Mayor Bill de Blasio (D-N.Y.) plans to free roughly 900 inmates and give them free baseball tickets, movie passes, and gift cards to encourage them to return for their court date.
New York City will be rolling out a new bail reform program to combat overcrowding in prisons starting Jan. 1, 2020, according to multiple reports.
As a part of the reform program, those arrested for what are deemed non-violent crimes will not spend time in jail prior to their court date and will not be required to post bail prior to their court date. The released inmates are expected to show up to court on their court date, and the reward given to the inmates during their release would act as incentive from them to do so, Breitbart reported.
The New York Post reported that although the policy will go into effect on Jan. 1. Current inmates who have committed non-violent crimes can apply to have their bail lifted and be freed retroactively.
According to Breitbart, the crimes that were considered non-violent include second-degree manslaughter, aggravated vehicular assault, promoting an obscene sexual performance by a child, possessing an obscene sexual performance by a child, criminally negligent homicide, and aggravated vehicular homicide.
CBS New York reported that around 900 inmates are expected to be released around mid-December, as a part of the new policy, something that the mayor called a “smart policy.”
However, critics have said that this sort of policy encourages more criminal behavior, according to the New York Post.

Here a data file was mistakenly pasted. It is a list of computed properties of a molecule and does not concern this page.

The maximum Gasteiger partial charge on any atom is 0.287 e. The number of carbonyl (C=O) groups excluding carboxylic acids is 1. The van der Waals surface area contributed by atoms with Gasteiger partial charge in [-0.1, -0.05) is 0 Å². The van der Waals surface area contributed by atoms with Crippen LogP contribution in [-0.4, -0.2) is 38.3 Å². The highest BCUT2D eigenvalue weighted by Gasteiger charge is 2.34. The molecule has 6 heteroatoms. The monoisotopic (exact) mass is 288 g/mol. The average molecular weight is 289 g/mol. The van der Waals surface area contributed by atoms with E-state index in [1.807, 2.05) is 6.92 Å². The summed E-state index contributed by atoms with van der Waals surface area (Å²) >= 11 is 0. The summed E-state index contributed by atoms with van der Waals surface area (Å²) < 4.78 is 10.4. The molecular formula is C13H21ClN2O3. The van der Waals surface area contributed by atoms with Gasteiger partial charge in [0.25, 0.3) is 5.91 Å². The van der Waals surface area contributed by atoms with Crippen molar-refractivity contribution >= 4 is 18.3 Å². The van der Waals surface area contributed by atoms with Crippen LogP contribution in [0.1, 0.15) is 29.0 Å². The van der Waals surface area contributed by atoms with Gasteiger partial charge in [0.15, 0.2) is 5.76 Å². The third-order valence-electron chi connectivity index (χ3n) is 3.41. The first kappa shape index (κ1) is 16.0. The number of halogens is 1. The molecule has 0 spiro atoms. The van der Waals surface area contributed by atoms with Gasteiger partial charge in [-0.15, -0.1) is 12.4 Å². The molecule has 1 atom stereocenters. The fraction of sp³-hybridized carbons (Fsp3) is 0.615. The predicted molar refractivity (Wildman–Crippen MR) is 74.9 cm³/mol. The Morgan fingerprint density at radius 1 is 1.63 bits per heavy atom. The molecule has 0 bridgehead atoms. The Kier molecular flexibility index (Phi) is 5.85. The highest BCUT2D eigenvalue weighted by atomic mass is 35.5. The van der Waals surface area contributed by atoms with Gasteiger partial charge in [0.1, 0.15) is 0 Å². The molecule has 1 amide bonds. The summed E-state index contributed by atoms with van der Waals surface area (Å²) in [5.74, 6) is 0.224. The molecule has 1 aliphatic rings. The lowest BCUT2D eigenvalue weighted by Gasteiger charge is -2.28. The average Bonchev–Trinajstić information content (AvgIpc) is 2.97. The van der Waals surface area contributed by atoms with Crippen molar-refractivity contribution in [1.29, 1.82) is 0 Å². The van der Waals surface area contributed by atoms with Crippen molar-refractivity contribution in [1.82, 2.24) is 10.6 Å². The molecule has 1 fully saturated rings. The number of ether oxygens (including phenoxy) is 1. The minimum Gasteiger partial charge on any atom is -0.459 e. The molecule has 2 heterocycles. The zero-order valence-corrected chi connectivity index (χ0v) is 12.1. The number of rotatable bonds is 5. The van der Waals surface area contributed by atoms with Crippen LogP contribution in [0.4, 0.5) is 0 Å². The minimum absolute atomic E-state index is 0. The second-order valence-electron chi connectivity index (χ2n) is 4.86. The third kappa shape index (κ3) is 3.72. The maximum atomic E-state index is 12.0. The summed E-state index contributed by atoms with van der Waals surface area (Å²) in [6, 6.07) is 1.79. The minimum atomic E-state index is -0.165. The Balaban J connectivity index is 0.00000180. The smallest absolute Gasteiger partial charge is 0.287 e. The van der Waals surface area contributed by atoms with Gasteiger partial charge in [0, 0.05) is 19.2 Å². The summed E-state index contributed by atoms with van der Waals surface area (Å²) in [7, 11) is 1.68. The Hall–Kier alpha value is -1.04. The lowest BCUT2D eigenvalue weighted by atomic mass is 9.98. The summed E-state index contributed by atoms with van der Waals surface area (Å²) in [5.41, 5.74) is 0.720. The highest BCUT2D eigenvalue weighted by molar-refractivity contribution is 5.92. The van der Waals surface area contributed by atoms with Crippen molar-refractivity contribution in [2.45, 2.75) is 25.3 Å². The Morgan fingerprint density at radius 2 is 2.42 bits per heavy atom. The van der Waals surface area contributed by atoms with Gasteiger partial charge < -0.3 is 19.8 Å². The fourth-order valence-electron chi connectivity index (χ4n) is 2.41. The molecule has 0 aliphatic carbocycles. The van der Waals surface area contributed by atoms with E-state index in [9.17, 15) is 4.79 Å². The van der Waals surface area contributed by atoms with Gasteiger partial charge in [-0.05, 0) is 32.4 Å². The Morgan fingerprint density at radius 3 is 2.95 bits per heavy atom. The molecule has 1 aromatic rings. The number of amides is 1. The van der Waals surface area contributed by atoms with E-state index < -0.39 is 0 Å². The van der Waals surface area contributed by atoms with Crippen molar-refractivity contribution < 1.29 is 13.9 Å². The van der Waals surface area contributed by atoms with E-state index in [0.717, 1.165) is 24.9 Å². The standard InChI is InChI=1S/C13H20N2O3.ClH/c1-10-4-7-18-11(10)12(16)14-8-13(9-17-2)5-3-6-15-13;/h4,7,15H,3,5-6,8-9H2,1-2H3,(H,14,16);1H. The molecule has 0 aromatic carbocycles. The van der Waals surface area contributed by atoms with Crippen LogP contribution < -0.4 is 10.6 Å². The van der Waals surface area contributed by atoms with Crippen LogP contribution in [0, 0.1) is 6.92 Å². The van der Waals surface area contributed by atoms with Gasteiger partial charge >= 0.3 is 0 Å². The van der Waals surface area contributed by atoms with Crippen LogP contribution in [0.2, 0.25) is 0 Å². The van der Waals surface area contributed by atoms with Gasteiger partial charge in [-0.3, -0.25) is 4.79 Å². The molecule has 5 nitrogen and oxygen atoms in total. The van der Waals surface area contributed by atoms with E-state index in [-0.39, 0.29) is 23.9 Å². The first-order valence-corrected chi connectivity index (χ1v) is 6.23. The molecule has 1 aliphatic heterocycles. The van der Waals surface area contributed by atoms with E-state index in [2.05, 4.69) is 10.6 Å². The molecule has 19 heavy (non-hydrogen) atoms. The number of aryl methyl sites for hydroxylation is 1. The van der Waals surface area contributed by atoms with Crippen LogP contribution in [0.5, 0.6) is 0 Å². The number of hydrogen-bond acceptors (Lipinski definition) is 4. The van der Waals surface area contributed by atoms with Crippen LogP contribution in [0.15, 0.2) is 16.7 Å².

“It’s bad enough that [suspects] have to be reminded [to show up to court], but to be rewarded is ludicrous,” said a Queens police officer, according to the New York Post.
Another officer from Brooklyn criticized the policy, according to the news outlet, and said, “What does that say about the Mets? Are Yankees tickets reserved for murderers? I am sure it will only be a matter of time before they get out on no bail.”
Many law enforcement officers are against the policy and have asked Governor Andrew Cuomo to stop the implementation of the new policy.
Richmond County District Attorney Michael McMahon said that most average citizens would view the “non-violent crimes” as potentially violent, according to CBS New York.
“Manslaughter and criminally negligent homicide, burglary, drug sales on school grounds, anyone who looks at these 400 charges can see there are crimes that an average person would consider violent,” McMahon said.
Acting Queens District Attorney John Ryan voiced his concerns with the policy and of the repeated offenders of “non-violent” crimes being released into the public once again, Breitbart reported. In an example of such a case, Ryan stated:
“Just a few days ago, a defendant was arrested on a commercial burglary. It was his 44th arrest. He has 25 misdemeanor convictions, five felony convictions and 14 failures to appear in court. He also convictions in New Jersey and Pennsylvania. Bail was set, but if his case is not disposed of he will walk out of Rikers on Jan. 1. The point is, you may think maybe he should walk out, but under the law, judge has no choice,” Ryan said, CBS New York reported.